The present invention relates to a process for the conversion of hydrocarbon feedstocks. More specifically, the present invention relates to a process for the catalytic hydro-demetallization of hydrocarbon feedstocks in a fixed bed of catalyst particles, the process comprising feeding the feedstock and hydrogen over the fixed bed containing extruded catalyst particles at elevated temperature and pressure.

Hydrocarbon feedstocks, for instance heavy oils or residual oil as obtained in the distillation of crude oils at atmospheric or reduced pressure, usually contain smaller or larger amounts of metal compounds, in particular vanadium and nickel compounds, although also iron, zinc and copper compounds may be present. Depending on the source of the crude oil, the total amounts of metal compounds may be up till 1000 ppmw, occasionally even more. If such residual oils are applied as a feed for catalytic cracking processes or catalytic hydroprocesses or catalytic hydrocracking processes, a large part of the metals will be deposited on the catalyst particles. As a result of the increasing concentration of in particular nickel and vanadium on the active sites of the cracking catalyst particles, a rapid deactivation of the cracking catalyst occurs. In order to avoid a too rapid deactivation of the cracking catalyst it has therefore been proposed that the metal compounds should be removed at least partly from the feed before contacting with the cracking catalyst. It is well known, e.g. from British patent specifications Nos. 1,438,645; 1,560,590 and 1,560,599, that removal of metals and metal compounds from a hydrocarbon oil feed can be achieved by contacting this feed at elevated temperature and pressure in the presence of hydrogen with a suitable demetallisation catalyst. Such demetallization catalysts are known. They usually consist of oxidic carriers such as alumina, silica or silica alumina, on which one or more metals or metal compounds having hydrogenation activity are optionally deposited. Metals from Groups VIB and VIII of the Periodic Table of Elements are widely known to be suitable for this purpose. Examples of suitable demetallisation catalysts are disclosed in inter alia U.S. Patents Nos. 3,891,541 and 3,876,523, British patent specifications Nos. 1,438,645; 1,560,590 and 1,560,599, Dutch patent specification No. 7901734, German patent specification No. 2638498 and British patent specifications Nos. 1,548,722 and 1,522,629. Metals and metal compounds from the feedstock, such as vanadium and vanadium compounds, nickel and nickel compounds and iron and iron compounds, deposit inside the catalyst particles, often in their metallic form. The feed characteristics determine the diffusion resistance of hetero-atomic metal (vanadium and nickel) compounds inside the catalyst particles. As the results of diffusion limitation, the profile of the deposited metals, such as vanadium and nickel, over the catalyst particle cross section has a high gradient with much higher vanadium and nickel content in the particle outer area compared to the particle inner area. With increasing time on stream, the diffusion limitation becomes more and more serious as more metal is deposited in the particle outer area, which blocks the reactants entering into the inner particle pores. Both the hydro-demetallization reaction rate and catalyst particle metal uptaking capacity are reduced due to the diffusion limitation. Furthermore, the pressure drop for a fixed bed residue hydroprocessing reactor is high. With increasing time on stream of the catalyst, the pressure drop can be built up as a result of metal deposition, fouling and coking.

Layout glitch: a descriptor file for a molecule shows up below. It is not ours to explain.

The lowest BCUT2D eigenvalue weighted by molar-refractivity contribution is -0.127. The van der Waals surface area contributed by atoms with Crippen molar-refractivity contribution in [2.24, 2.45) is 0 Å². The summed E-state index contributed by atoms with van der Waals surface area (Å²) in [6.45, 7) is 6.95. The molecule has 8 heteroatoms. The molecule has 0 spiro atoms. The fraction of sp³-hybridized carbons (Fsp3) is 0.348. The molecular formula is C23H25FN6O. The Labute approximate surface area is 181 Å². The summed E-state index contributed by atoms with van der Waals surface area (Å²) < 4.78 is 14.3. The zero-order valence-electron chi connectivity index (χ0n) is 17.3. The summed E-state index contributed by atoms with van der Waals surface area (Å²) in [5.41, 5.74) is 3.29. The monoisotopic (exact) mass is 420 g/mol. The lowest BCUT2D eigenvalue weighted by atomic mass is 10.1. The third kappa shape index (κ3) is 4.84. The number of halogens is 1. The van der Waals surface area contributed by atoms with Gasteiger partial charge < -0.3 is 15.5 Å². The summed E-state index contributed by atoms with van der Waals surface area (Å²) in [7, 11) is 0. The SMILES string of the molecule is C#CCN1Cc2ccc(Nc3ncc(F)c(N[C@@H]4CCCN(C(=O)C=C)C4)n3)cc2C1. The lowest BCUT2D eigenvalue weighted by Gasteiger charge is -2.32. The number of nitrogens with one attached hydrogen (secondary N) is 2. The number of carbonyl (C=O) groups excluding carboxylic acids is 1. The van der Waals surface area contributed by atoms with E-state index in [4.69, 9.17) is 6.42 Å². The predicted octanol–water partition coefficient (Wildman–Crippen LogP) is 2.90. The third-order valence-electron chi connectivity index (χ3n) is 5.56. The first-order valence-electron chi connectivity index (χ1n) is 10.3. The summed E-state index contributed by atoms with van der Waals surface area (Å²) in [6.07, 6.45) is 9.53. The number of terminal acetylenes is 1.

From the viewpoint of reducing mass transfer inside the catalyst particle, catalyst with small particle size has to be used. However, from the viewpoint of preventing pressure drop building-up, large sized catalyst particles are favoured to create sufficient high bed voidage in order to cope with increasing pressure drop due to coking, metal deposition and fouling. Optimizing the catalyst shape may be the only solution to simultaneously achieve the above two objectives through shortening reactant diffusing distance inside catalyst particle and reducing the catalyst particle packing density. It will be clear that a more open reactor bed will result in less catalyst being present per unit reactor volume.

In the past a tremendous amount of work has been devoted to the development of particles, in particular catalytically active particles, for many different processes. There has also been a considerable effort to try to understand the advantages and sometimes disadvantages of effects of shape when deviating from conventional shapes such as pellets, rods, spheres and cylinders for use in catalytic as well as non-catalytic duties.

Examples of well-known catalyst particle shapes are rings, cloverleafs, dumbbells, C-shaped particles and polylobal shaped particles. Many commercial catalysts are available in TL (Trilobe) or QL (Quadrulobe) form. They serve as alternatives to the conventional cylindrical shape and often provide advantages because of their increased surface-to-volume ratio which enables the exposure of more catalytic sites thus providing more active catalysts. It has now surprisingly been found that specifically shaped particles of the general "trilobal" shape offer unexpected and sizeable advantages compared with conventional "trilobal" particles, in the catalytic hydro-demetallization of a heavy hydrocarbon oil.